Moritella viscosa - Winter ulcers



Type: Moritella viscosa
  • Intraperitoneal injection

  • Immersion

  • Atlantic salmon

  • Parr

  • Smolt


Moritella viscosa is a gram-negative bacterium that is the causative agent of winter ulcer disease. Winter ulcers often appear during periods of cold water and high salinity and the disease is characterized by the formation of dermal and subdermal ulcers. When the temperature increases, or salinity decreases, fish may recover from an outbreak of winter ulcers.

Challenge by immersion

VESO Aqualab has long experience in conducting challenge trials with Moritella viscosa, and we recommend models based on bath challenge of smolts in sea water which mimic a natural disease situation. Pre-smolts are photoperiod-manipulated to smoltify, transferred to sea water and acclimatized at 8-10°C before challenge. Development of ulcers and mortality is observed throughout a 15-30-day period. The mortality rate may be controlled by adjusting the water temperature.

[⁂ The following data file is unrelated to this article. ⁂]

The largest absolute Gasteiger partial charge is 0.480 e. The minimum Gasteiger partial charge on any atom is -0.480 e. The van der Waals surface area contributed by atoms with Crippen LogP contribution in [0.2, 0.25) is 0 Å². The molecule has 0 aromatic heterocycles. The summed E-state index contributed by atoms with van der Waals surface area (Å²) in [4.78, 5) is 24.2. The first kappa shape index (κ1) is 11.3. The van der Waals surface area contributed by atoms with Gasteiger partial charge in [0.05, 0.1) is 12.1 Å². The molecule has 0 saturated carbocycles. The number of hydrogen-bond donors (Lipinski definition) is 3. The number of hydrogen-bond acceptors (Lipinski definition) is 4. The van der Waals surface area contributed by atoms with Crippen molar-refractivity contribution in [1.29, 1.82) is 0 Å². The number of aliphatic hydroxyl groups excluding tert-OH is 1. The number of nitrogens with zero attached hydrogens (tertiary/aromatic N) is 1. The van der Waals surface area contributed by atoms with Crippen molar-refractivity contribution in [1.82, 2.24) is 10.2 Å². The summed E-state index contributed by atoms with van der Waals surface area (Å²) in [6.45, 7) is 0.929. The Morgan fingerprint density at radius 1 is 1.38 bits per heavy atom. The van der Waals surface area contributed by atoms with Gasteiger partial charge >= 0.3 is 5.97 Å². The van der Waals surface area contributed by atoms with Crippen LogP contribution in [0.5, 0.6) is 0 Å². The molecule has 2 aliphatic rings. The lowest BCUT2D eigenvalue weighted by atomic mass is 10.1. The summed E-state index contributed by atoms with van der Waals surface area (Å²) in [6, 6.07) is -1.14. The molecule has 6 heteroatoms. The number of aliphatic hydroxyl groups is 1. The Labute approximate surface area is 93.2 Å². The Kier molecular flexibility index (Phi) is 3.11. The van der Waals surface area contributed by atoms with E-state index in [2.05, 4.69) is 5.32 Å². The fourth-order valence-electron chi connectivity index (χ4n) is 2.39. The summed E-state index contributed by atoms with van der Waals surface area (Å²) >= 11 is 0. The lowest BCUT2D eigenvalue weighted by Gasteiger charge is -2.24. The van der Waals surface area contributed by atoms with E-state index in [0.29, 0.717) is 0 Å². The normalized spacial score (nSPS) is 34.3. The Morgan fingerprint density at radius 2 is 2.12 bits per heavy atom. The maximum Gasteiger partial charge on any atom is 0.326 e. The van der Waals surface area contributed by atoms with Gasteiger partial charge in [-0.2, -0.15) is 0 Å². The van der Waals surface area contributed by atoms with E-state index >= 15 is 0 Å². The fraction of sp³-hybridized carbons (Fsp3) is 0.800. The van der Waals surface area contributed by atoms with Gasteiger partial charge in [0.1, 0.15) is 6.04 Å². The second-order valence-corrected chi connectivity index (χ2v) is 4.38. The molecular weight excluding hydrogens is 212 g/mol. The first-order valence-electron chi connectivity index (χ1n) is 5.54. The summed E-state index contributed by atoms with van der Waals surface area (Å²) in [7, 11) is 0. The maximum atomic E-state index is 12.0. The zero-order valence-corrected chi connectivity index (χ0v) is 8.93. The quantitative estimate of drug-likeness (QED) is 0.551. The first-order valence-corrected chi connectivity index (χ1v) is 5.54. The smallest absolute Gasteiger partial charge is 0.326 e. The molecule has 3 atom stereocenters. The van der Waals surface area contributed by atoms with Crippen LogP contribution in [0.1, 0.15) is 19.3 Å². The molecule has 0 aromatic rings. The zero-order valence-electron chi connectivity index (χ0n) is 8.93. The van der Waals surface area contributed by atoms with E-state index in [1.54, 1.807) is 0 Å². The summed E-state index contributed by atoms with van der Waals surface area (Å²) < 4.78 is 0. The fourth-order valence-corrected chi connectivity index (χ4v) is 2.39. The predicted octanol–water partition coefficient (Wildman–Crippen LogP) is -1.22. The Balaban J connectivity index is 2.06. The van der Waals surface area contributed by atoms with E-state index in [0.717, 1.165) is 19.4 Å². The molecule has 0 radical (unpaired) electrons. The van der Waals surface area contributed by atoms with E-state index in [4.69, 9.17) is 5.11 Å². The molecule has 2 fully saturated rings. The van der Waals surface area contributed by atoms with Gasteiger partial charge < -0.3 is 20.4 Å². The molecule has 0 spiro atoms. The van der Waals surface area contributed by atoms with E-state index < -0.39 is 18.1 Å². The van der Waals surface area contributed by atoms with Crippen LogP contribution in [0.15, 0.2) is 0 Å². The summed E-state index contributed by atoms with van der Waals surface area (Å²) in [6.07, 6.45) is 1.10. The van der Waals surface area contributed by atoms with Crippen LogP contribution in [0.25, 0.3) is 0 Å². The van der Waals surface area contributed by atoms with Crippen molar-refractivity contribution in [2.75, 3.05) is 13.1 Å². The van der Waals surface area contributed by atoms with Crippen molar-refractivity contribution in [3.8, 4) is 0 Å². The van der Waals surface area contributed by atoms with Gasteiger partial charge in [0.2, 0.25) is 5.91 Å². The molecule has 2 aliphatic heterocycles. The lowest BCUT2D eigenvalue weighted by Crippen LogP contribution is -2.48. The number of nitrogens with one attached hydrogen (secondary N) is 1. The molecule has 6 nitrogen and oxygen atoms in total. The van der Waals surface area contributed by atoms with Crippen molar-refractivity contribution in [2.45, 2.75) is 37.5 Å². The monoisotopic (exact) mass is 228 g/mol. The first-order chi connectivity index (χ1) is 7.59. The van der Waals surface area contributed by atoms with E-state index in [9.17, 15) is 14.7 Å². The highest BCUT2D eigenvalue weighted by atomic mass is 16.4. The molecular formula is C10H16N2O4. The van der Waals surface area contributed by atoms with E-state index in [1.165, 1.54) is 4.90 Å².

Confirmatory diagnosis of Moritella viscosa is based on colony morphology and viscosity following growth on blood agar plates from smears from the pronephros of dead fish. Principal outcome parameters are prevalence and severity of ulceration and mortality.

Marie Løvoll

Research Director Norway/Chile, PhD
+47 975 21 869